Wednesday, October 19, 2016

Girish Shahane: A film cancelled, a TV interview canned: Competitive nationalism is eroding free expression in India // Harish Khare: Liberals are caving in to conformist demands

As soon as I read that a previously obscure NGO was protesting the screening of a Pakistani film titled Jago Hua Savera at the MAMI Mumbai Film Festival, I knew the organisers would drop it from the schedule without a whimper. The festival is sponsored by Reliance Jio, never a firm associated with support of free expression, and one increasingly tied to Prime Minister Narendra Modi’s agenda. A more worrying form of censorship occurred a little over a week earlier, when NDTV cancelled at the last minute a well-publicised interview with P Chidambaram, who was for years India’s finance minister and also served as home minister for a shorter period. The two incidents are not unrelated.

Around the time of the 2008 economic crisis, NDTV landed in a financial mess and sought a bailout. As this detailed analysis in Caravan makes clear, the final result was a loss of control to a white knight, whose identity was obscured by a fog of complex transactions, but who, the article alleges, was almost certainly Mukesh Ambani, chief of Reliance Jio.

It is still unclear why NDTV canned the interview, but external pressure seems the only explanation for the unprecedented act of killing a conversation with Chidambaram, who is not just a former minister but one of India’s foremost lawyers, extraordinarily cautious in his choice of words, ever careful not to overstep any legal bounds. The dropping of that interview felt like the beginning of India’s transition to a Putin-style democracy, where the broadcast media align in support of the ruling regime through a mix of genuine ideological sympathy, the quest for a higher viewership, and direct and indirect political machinations... read more:

Harish Khare: Liberals are caving in to conformist demands
In this moment of our greatest national satisfaction against Pakistan, we have paid that failing nation a flattering compliment: we have become a bit like Pakistan. We have become enamoured of the idea of intolerance and intimidation. And our liberals have abandoned their professed beliefs and practices. Instead, we have embraced illiberalism and its ugly demand for conformism. 

Just think. A former Home Minister of India has been bumped off by an English language news channel that all these years pretended to be a voice of liberalism, decency, debate and dissent. And who is this censored man? None other than P Chidambaram. He is not some country bumpkin. He is a sophisticate with a competent familiarity with matters of national security. He is not - has never been - a subversive. If there is anyone - probably other than Dr Manmohan Singh and Pranab Mukherjee - who is privy to the dark secrets of the Indian State, it is P. Chidambaram. As Finance Minister, thrice, he has been a cynosure of Corporate India; every business house had sought - and perhaps got - access to him. Everyone in the Bent and the Beautiful set, including the impresarios in the impugned media house, would give his left arm to be seen as whispering something in his ear. As Finance Minister, he probably helped “restructure” the outstanding debts of very many media houses.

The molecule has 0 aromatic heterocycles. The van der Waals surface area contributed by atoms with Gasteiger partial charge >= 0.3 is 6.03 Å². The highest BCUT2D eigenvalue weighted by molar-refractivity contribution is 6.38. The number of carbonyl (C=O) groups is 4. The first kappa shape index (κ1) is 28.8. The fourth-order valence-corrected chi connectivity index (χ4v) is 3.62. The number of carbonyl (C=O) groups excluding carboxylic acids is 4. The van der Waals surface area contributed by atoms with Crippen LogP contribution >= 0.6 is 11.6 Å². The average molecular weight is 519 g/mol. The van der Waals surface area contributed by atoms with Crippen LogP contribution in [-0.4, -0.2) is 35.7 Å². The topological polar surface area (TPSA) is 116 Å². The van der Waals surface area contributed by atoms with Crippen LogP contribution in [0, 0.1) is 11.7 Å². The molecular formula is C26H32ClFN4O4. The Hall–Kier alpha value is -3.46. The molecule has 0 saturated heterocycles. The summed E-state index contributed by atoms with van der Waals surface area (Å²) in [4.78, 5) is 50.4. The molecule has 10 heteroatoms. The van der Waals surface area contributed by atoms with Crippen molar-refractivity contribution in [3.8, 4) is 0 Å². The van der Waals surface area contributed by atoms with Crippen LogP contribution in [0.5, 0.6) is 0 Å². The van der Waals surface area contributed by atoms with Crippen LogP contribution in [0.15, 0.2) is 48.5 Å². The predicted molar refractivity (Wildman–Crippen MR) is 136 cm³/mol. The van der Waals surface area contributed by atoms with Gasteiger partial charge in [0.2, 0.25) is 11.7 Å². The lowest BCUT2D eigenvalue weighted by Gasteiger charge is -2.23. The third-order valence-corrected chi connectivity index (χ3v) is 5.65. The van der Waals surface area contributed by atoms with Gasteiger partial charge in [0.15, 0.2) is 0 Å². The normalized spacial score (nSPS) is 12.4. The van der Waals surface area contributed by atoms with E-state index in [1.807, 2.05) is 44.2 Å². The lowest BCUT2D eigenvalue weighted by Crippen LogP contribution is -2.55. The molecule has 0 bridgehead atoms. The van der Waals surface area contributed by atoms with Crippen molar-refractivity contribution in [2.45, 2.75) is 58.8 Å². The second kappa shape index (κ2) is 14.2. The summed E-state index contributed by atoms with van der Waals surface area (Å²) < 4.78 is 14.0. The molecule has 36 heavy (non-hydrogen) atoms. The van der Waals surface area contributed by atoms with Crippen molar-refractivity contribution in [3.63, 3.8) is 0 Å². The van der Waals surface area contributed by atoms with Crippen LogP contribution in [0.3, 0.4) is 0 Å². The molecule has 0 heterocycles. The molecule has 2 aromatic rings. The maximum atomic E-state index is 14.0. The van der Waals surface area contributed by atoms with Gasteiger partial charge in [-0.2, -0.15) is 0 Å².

Let us make no mistake. Chidambaram is not a softie. He is not a woolly-headed liberal. He is not a closet Naxalite. Not by yards. As Home Minister, he was once accused by a fellow-member of the Cabinet Committee on Security of wanting to put in a place a "Gestapo." This man and his views are now considered a threat to some notion of national security. 

And, who has created this hysterical notion of national security? Surely not the Narendra Modi government. There is simply no evidence to suggest that the powers-that-be, in South Bloc or North Bloc, stepped in to ask NDTV to take the Chidambaram "drivel" off air. It must be presumed that the decision to censor the former Home Minister of India was made autonomously, inhouse, presumably by some fiercely autonomous editors. 

Perhaps, a simpler explanation can be that the channel and its lords and masters were caving in to the competition’s hysterical rave and rant in the wake of the “surgical strike.” May be, it lacked the requisite intellectual fortitude and self-belief to remain true to its professional habit of rhetorical moderation. May be, it thought that the national mood indeed had become ugly and that it must give in to the mob's passions. There can be many other reasons. Castigating NDTV may be necessary, but not sufficient. It is, perhaps, not even about embedded journalism. 

Beyond the personalities and the calculations at work in the NDTV-Chidambaram censorship affair, what we should indeed be mourning is the sudden death of liberalism. A few surgical strikes and, suddenly, all the self-proclaimed liberals walk out of the closet, proclaiming that their protestations and commitments to democratic dissent and dialogue were all a fake. And, they all show a zealous willingness to pray devoutly at the church of national security. 

This can only be a matter of profound regret and sorrow... read more